In today’s world it is hardly a rare occurrence that after a divorce one parent might move to another location. What happens then? What are the courts likely to do? This is perhaps the most difficult area of custody law.
First, the court order that is already in place will remain enforceable until it is changed by another judicial order. There is a federal law and a widely enacted uniform state law, both promulgated to combat child abduction and forum shopping. Generally, if you do not like the court’s custody order in your home state, you cannot run to another state and hope for a more favorable result there. With only limited exceptions (for dire emergency situations affecting the child’s safety and well-being, for example), the second state’s judge will not even hear the case if that state is not the “home state” of the child. And even if there is a hearing, the judge in the second state will consider, and is required to enforce, the order of the original home state. (Yes, there can be exceptions. That’s how lawyers stay in business.)
In the more usual case, when one parent simply wants to relocate, first choice is to try to resolve what is to happen through agreement. But, failing that, if the case goes to court, do you remember rule number one? The welfare of the child will control. If the move is to Baghdad or New Jersey, the court may say, “It’s too dangerous. You can go, but the child stays here.” An adult American can live just about anywhere. The problem arises when children will be there too.
The court considers how relocation will affect the child and the motivations for the move. If the move is a mile away, the fallout may be minimal. Forty-five minutes away will often mean a new school district, new playmates, new childcare providers and a 90-minute round-trip for visitation. That round-trip, going and coming, can pretty much wipe out Wednesday evening visitation or an 8:00 a.m. school drop-off.
And if the move is 3,000 miles away, everything changes. Visitation periods will have to be less frequent and perhaps for more extended periods. Transportation becomes an issue. A three-year-old cannot fly alone. A coast-to-coast plane ride costs money. It is not unusual for a judge to impose those costs on the parent who moved away.
If you move just to spite your spouse, the court won’t like it. If, however, your relocation is for legitimate reasons, you increase your chances of having a judge approve the move. The relocation must be to a suitable environment: a decent abode, a bedroom for each kid, a good neighborhood, access to healthcare and recreational facilities, and good schools.
Don’t expect a judge to find that the schools in your new location are better than the schools in the county, town, or city where the judge resides, unless you can present some convincing evidence. There are services that do school comparisons.
If a parent moves to get another job, he or she had better be able to prove that comparable employment was not available in the former location.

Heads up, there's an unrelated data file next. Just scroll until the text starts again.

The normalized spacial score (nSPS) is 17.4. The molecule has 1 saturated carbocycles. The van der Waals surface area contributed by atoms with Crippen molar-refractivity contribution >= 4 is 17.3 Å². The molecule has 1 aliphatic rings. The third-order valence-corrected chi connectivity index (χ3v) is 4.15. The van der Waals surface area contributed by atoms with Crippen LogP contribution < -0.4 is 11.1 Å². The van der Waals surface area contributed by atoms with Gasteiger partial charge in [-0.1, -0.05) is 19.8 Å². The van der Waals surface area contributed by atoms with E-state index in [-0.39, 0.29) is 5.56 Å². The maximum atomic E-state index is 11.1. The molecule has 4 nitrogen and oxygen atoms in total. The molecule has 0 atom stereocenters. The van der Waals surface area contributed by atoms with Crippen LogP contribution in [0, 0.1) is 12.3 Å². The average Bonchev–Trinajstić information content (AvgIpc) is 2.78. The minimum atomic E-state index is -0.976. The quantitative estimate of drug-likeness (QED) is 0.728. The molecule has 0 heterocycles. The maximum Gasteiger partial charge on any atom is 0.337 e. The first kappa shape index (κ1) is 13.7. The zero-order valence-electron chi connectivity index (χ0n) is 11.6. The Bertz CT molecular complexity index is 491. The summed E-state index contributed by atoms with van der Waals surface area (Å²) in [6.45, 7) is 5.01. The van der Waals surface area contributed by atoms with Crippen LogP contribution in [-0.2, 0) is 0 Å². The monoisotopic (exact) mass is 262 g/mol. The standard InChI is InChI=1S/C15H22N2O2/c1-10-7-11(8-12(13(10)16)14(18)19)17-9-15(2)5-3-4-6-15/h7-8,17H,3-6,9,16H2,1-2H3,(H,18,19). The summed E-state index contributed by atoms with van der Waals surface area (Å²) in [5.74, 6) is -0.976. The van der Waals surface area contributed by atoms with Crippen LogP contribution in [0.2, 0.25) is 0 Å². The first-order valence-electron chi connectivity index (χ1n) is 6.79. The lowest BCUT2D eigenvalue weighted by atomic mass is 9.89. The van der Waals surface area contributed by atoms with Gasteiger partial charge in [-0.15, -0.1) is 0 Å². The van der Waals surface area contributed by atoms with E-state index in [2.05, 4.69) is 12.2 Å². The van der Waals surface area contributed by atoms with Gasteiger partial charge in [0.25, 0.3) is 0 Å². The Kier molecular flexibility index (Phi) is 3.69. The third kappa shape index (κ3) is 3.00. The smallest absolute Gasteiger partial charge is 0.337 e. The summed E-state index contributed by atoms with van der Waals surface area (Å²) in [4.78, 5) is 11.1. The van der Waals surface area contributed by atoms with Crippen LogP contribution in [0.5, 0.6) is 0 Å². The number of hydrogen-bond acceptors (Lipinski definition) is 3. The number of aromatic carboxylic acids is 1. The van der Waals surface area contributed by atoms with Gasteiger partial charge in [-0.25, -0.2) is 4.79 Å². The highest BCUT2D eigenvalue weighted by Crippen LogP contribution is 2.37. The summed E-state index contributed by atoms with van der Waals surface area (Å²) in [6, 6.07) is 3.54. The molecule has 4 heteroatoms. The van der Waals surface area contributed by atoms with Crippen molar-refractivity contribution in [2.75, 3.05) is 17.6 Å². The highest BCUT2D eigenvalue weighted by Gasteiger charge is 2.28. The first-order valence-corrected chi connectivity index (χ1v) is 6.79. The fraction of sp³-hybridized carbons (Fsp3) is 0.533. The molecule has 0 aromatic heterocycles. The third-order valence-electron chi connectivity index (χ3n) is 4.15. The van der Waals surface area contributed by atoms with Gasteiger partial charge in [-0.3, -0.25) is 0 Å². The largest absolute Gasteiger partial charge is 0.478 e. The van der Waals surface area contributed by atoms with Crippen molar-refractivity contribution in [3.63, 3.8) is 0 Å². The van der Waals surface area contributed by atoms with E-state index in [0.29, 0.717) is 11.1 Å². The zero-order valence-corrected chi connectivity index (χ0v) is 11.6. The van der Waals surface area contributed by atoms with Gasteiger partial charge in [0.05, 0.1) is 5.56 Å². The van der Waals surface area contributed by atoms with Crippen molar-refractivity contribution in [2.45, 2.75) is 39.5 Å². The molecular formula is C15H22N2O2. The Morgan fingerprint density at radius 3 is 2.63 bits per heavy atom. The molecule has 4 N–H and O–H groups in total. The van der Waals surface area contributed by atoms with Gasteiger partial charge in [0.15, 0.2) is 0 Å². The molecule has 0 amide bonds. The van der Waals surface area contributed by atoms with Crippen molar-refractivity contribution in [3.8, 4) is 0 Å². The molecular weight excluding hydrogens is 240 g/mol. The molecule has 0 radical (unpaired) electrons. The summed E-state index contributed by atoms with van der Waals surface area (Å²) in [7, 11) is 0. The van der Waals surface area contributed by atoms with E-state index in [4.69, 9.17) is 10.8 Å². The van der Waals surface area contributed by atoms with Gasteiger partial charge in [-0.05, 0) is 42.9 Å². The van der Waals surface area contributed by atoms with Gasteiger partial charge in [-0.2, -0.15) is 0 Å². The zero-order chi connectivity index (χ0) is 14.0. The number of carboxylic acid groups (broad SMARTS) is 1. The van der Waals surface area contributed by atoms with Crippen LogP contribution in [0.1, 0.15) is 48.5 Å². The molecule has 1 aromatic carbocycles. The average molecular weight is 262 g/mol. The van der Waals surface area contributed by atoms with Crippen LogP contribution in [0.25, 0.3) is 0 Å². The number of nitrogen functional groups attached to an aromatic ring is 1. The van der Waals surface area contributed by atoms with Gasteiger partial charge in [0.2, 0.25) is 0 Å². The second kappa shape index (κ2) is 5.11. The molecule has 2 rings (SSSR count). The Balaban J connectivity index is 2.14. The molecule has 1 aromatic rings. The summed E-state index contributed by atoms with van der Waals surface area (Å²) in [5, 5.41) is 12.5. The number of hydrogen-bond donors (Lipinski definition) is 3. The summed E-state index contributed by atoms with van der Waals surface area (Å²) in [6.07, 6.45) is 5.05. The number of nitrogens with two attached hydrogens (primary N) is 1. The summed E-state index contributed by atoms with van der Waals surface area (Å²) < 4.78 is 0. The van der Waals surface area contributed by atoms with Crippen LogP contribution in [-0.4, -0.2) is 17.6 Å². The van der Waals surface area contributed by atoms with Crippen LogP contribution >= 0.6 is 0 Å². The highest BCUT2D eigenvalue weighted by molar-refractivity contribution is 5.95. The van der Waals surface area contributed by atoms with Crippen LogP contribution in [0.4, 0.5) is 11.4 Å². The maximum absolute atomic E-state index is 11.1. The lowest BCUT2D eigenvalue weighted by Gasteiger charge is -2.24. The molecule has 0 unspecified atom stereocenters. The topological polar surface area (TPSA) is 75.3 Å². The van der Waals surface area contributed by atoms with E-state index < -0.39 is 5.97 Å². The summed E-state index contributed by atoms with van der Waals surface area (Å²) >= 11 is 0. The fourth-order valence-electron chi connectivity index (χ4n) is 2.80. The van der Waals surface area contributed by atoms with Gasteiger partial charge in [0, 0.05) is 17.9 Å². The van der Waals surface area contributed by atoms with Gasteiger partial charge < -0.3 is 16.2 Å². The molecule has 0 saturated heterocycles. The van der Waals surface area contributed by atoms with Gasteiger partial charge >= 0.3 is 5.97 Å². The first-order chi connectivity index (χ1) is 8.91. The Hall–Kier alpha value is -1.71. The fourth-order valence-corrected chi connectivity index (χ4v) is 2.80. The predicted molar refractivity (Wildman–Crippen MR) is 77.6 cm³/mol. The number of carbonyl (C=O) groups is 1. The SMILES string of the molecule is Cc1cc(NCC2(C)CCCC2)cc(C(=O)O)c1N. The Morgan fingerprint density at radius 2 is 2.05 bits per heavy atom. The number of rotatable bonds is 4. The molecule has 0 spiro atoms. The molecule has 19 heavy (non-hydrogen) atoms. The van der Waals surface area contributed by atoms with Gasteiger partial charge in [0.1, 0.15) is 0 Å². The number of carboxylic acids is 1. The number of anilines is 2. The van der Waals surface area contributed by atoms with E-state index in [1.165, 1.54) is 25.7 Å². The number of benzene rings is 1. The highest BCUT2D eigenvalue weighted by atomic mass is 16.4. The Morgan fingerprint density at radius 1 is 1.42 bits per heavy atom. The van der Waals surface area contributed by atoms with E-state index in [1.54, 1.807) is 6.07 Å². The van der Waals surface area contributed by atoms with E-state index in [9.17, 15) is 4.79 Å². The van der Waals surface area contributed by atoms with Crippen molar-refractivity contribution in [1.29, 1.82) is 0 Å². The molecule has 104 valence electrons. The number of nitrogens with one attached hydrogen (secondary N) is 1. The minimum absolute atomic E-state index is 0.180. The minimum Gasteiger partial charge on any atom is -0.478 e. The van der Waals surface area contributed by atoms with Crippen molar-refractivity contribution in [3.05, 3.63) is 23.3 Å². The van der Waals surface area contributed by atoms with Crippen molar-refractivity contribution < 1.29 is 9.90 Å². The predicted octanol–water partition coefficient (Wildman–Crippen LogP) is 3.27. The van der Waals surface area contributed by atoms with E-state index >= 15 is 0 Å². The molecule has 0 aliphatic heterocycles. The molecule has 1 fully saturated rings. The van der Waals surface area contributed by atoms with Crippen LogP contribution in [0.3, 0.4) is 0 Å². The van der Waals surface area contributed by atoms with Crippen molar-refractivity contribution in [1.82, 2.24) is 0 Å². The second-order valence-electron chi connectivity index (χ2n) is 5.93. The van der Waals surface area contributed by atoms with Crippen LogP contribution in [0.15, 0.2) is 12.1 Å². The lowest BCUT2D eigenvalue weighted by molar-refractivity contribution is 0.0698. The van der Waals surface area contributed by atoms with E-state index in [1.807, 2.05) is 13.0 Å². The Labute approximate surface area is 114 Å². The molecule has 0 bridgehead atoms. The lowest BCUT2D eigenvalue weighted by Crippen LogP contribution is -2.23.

There are cases in which one parent remarries and moves away because the new hubby/wifey has a job, home and family elsewhere. You can anticipate the argument that the parent is preferring the new spouse over the best interests of the children.
The burden of proof incumbent upon the parent who moves is to affirmatively show that the move is in the children’s best interest. If the parent who moves away has been the primary caretaker, the children prefer that parent, and the new neighborhood is a good one, the move is more likely to be permissible.
The parent who first moves away might very well find himself or herself responsible for transportation costs for the children (and where necessary, a chaperone), with all, or virtually all, summer, spring, and winter school breaks going to the other parent.
The relocation issue can be addressed in advance through an agreement between the parties. But remember, agreements affecting the rights of children can always be reviewed by the court if circumstances change.
Assuming that you or your spouse are not intending to move into a war zone, what about the preferences of the child? If the child is a teenager, that child’s expressed preference will have great weight. (Have you ever tried to tell a teenager what to do? I rest my case.) But notice that I said “expressed preferences.” Your child has to be willing to speak up about his or her preference. Obviously, this can tempt a parent to proselytize the children: “Choose me. I’ll give you a car,” or “If you ever left me, it would kill me.” This kind of thinking cannot possibly be in the best interests of the child. But, sad to say, even if you take the high road, your spouse might not. If it comes to the attention of a judge that a parent has tried to poison the well in this way, it certainly will not be considered favorably.
It also must be said that the preferences of younger children may not have quite the weight that those of an older child do.
If you intend to relocate, you must consult with an attorney. The court decisions in Virginia are quite varied, and they probably are elsewhere too. The attorney is probably going to advise you to get your ducks in a row and be prepared to prove to a court that you have selected a great location for a great reason and it is in the children’s best interest to relocate.